Last week, I wrote about the difference between acute, local inflammation (first stage of healing: good) and chronic, systemic inflammation (body attacking itself: bad) and explained that the things you can do to optimise your system to reduce inflammation were to stop smoking, cut down on the alcohol, sort out your sleep hygiene, reduce your stress levels, drink plenty of water, eat well, and exercise in moderation with good movement patterns. Today I want to start talking about what this means in practice. Stopping smoking and cutting down on alcohol – it should be pretty obvious how to do that, right? So I’m going to start with sleep.
Did you know that in 2010, British doctors issued more than 15,000,000 prescriptions for sleeping pills, and around one in ten adults now regularly takes some form of sleep-related medication? Poor sleeping habits reduce productivity, prevent learning, disrupt relationships, cramp creative thinking and sap self-control. Poor sleep is also associated with depression and obesity, and is linked to an increased risk of heart disease, diabetes and high blood pressure.
All of these issues are directly attributable to the chronic inflammation caused by poor sleep – either because people don’t get enough sleep, or because the sleep they do get is of poor quality (or both!)
So – when should you be sleeping, and for how long? And more importantly – what’s the best way to get a good night’s sleep? We did a survey recently of the top 5 questions people ask about their sleep, and then researched the answers…
Is it better to be an early bird or a night owl? Neither, especially! Whether you’re an early bird or more of a night owl tends to be influenced by your genes. It’s not entirely clear cut though – the younger you are, the more likely you are to be a night owl, whilst older people tend to go to bed earlier and get up earlier. Really though, it doesn’t make too much difference, as long as the quality of your sleep is good. Try to keep it consistent though – there’s evidence to suggest that people who work varying shift patterns have an up to 30% increased risk of breast cancer. The iPhone has a good native app for this in the Clock, called Bedtime, and you can set reminders of when you want to go to sleep and wake up.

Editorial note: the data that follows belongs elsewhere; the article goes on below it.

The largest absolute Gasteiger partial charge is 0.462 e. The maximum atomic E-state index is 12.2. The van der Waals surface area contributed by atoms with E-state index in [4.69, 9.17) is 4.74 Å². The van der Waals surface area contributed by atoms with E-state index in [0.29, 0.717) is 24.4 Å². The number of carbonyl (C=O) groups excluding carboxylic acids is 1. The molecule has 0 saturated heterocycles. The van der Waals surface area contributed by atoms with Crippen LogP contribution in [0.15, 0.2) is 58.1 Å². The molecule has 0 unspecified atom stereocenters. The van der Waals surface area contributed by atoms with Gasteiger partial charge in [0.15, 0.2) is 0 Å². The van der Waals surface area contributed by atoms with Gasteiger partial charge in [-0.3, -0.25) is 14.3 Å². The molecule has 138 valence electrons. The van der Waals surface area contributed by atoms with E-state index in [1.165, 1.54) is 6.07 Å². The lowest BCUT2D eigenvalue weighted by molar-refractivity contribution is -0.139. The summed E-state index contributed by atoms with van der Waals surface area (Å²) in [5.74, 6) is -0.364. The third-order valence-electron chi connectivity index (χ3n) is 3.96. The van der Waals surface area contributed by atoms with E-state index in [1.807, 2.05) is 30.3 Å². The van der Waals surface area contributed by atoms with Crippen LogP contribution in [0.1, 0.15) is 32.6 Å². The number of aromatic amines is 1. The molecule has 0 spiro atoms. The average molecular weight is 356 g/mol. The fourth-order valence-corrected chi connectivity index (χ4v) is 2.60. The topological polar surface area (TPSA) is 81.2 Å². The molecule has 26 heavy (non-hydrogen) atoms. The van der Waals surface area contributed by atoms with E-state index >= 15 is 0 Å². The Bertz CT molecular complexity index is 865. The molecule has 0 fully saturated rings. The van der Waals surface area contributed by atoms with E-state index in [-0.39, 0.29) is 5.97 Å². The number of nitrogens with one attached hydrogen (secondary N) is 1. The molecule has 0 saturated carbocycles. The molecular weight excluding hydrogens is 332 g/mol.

How much sleep do you need? The truth is that it varies from person to person so there’s no one-size-fits-all solution. According to the National Sleep Foundation, most adults do best on around 7-9 hours of sleep per night, with teenagers needing up to 2 hours more, and over 65s an hour or so less. But this doesn’t all have to be in one go – think of the Mediterranean where afternoon siestas are the norm.
Why do I feel exhausted when I wake up? This could well be to do with when you wake up. When you sleep, you cycle through different sleep phases and each cycle lasts roughly 90 minutes. If you wake during a REM (deep sleep) phase, you’re likely to feel groggy and tired straight away. To help counteract this, work out when you need to be awake and then count back in 90 minute cycles to work out when you should ideally fall asleep.
What’s the deal with the blue light – will looking at screens stop me sleeping? Electronic screens such as phones, TVs and computers produce what’s known as ‘blue light’ – essentially, the light tricks your brain into thinking that it’s day time, and keeps you awake and alert. When it gets dark, your brain produces a hormone which makes you feel sleepy (melatonin) but blue light blocks this hormone, making it harder for you to fall asleep. Try to avoid looking at screens an hour before bedtime to improve your chances of falling asleep… or if you absolutely have to use your laptop, download an app called Flux which reduces the blue light from your screen, or get a pair of orange-lensed glasses to block blue light and UV.
Is sleep really that important? Absolutely. We used to think that sleep was just putting ourselves in ‘idle mode’ but research is increasingly showing that sleep is a period where we process our day, grow muscle, repair tissue and synthesize tissue. Short-term effects of sleep deprivation can include slower reaction times and a lack of agility (ever felt more clumsy after a bad night’s sleep?) but long term lack of sleep has been linked to obesity, diabetes and heart disease.
So… aim for about 7.5-9 hours of sleep measured in 90-minute cycles, try to go to bed at a consistent time, avoid caffeine and turn off your screens an hour before bedtime! Other things you can do to help improve your sleep quality are to write down everything that’s on your mind before you get into bed (otherwise you’ll sometimes lie awake worrying that you might forget things – write it down and then let your subconscious deal with it). Eat some protein before bed (don’t go to bed hungry!), make sure your bed is warm enough, make sure the room is totally dark – and if I’m really struggling, I use a guided meditation app on my phone like the Headspace app, or a self-hypnosis track by someone like Paul McKenna.
Want to know more?
For people with mild to moderate sleep issues, my nutritionist, Matt Lovell (more impressively, he’s also nutritionist to the England Rugby team and to the England Football team) has also created a nutritional supplement called R5 Aminos which can really help with sleep issues; and I also recommend a fantastic book by psychologist Richard Wiseman, called Night School.
However, if your sleep issues are more severe, you may benefit from more structured help – I recommend sleep expert Dr Aditi Desai, who works at The Shard and who has successfully treated several of my patients. If you would like a referral for a sleep assessment, please do ask during your physio session and I will be happy to help.